Logitech has a lot of fans among hardcore gamers and esports players. But it also recognizes that there are a lot of weekend warriors out there who play games on a more casual basis. So the Logitech Prodigy brand is for those players.
The company is unveiling the brand and four new peripherals at an event at the PAX West fan festival in Seattle today. The products all carry low price tags, high-quality components, more mainstream designs, and fewer customization features compared to the hardcore products.
I got a look at them in a briefing by Andrew Coonrad, technical marketing specialist at Logitech. They include the Logitech G231 Prodigy Gaming Headset, which is designed to provide quality stereo sound for both PC and console gamers.
“PC gaming is so mainstream that the marketing style of this exclusive edgy gamer thing is not viable anymore,” Coonrad said, in an interview with GamesBeat. “We want to celebrate the gamer in all of us. We want to play and have fun. The challenge is making a product for everyone.”
The $70 headset is available today at Logitech’s web site. It features 40-millimeter neodymium drivers, a lightweight and comfortable design, with washable performance-sport cloth ear cups. It’s nice to know that you can wash them after a marathon gaming session with a lot of heat and sweat. The controls for the volume and microphone are on the cable that plugs into the PC or console. The cable is two meters long, which is nice so that you can move around with the headset.
The ear cups swivel up to 90 degrees, so the fit is pretty snug on my ears. Because they can turn to lie flat, they’re less prone to breaking. The No. 1 cause of death for my headsets is either stepping on them or crushing them with my rolling chair. It has a breakaway cable that could very well save the headset’s life when I roll around on the chair.
Then there’s the Logitech G213 Prodigy RGB Gaming Keyboard. Also priced at $70, the keyboard is available now on Logitech’s web site. It’s a full-sized keyboard with customizable RGB lighting. The keys are comfortable and responsive, and there are dedicated media controls. It has a spill-resistant design, an integrated palm rest, and adjustable feet.
You can personalize five individual lighting zones from a spectrum of up to 16.8 million colors. You can change colors to match your setup, specific games, or showcase your favorite colors, and synchronize lighting effects with other Logitech G devices using Logitech Gaming Software (LGS). There’s low light leakage around each key cap, which means more light comes through the lettering and less spills out around the key caps, making it easier to find your keys in the dark.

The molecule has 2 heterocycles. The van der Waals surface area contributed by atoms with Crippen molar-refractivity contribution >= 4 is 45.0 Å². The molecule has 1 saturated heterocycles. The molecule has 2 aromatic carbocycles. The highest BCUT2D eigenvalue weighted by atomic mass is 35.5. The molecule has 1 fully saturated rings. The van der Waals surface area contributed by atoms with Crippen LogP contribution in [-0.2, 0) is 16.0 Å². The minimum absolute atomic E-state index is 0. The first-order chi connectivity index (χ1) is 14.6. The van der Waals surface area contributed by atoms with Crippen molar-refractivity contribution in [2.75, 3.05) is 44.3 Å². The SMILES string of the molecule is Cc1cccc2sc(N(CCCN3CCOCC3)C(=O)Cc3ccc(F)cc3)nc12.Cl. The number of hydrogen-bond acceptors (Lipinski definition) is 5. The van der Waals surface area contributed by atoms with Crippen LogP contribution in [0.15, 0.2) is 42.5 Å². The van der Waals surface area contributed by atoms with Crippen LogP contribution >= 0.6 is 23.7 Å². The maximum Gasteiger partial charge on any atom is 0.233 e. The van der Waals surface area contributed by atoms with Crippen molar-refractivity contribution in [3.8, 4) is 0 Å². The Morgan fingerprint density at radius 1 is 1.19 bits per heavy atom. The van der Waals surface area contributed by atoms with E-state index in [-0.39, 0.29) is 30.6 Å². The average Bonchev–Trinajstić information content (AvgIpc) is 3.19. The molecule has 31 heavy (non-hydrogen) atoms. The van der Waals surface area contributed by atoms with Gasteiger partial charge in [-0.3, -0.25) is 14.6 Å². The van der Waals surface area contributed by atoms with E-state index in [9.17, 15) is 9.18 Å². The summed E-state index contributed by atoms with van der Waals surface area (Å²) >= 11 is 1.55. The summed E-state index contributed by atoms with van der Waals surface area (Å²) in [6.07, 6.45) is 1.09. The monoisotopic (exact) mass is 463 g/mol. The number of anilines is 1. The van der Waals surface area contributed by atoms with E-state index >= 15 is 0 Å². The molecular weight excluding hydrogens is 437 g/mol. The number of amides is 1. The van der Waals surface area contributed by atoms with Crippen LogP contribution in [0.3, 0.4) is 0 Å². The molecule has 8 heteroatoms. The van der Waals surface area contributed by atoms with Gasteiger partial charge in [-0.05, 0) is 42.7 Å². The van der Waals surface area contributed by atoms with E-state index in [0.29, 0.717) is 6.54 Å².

The responsive feedback is up to four times faster than standard keyboards, Logitech says. The anti-ghosting gaming matrix is tuned for optimal gaming performance, keeping you in control when you press multiple gaming keys simultaneously. It’s pretty light at 2.4 pounds.
The Logitech G403 Prodigy Gaming Mouse is also priced at $70. It has a comfy ergonomic design and an advanced gaming mouse sensor that Logitech says is the world’s best. It has responsive buttons, offering gaming-grade performance without unnecessary complexity. You can customize the lighting, the buttons, and DPI settings, but you don’t have as many choices as you do on high-end esports mice. It weighs less than a quarter of a pound.
Logitech designed the mouse for long gameplay sessions, rubber grips on the right and left sides to give you more control of the mouse. It has a removable 10 gram weight that lets you increase the weight if you prefer a heavier mouse. Each mouse has advanced button tensioning that helps keep the left and right mouse buttons primed to click, reducing the force required to click while delivering responsiveness.
The G403 Prodigy features the PMW3366, an advanced gaming mouse sensor that Logitech uses in its high-end models. It has programmable lighting with a palette of 16.8 million colors. Advanced users can configure the six programmable buttons to simplify in-game actions and quickly execute tasks. On-the-fly DPI shifting lets you program and switch between up to five sensitivity settings, from pixel-precise targeting (200 DPI) for sniping, to lightning-fast maneuvers (up to 12000 DPI) for fast 180-degree turns. You can save your preferences to the onboard memory on the mouse and use it on any PC you take it to. That’s convenient for a lot of pro gamers who play at tournaments.
There’s also an option to go wireless for $99. Logitech is also selling the game peripherals at PAX West.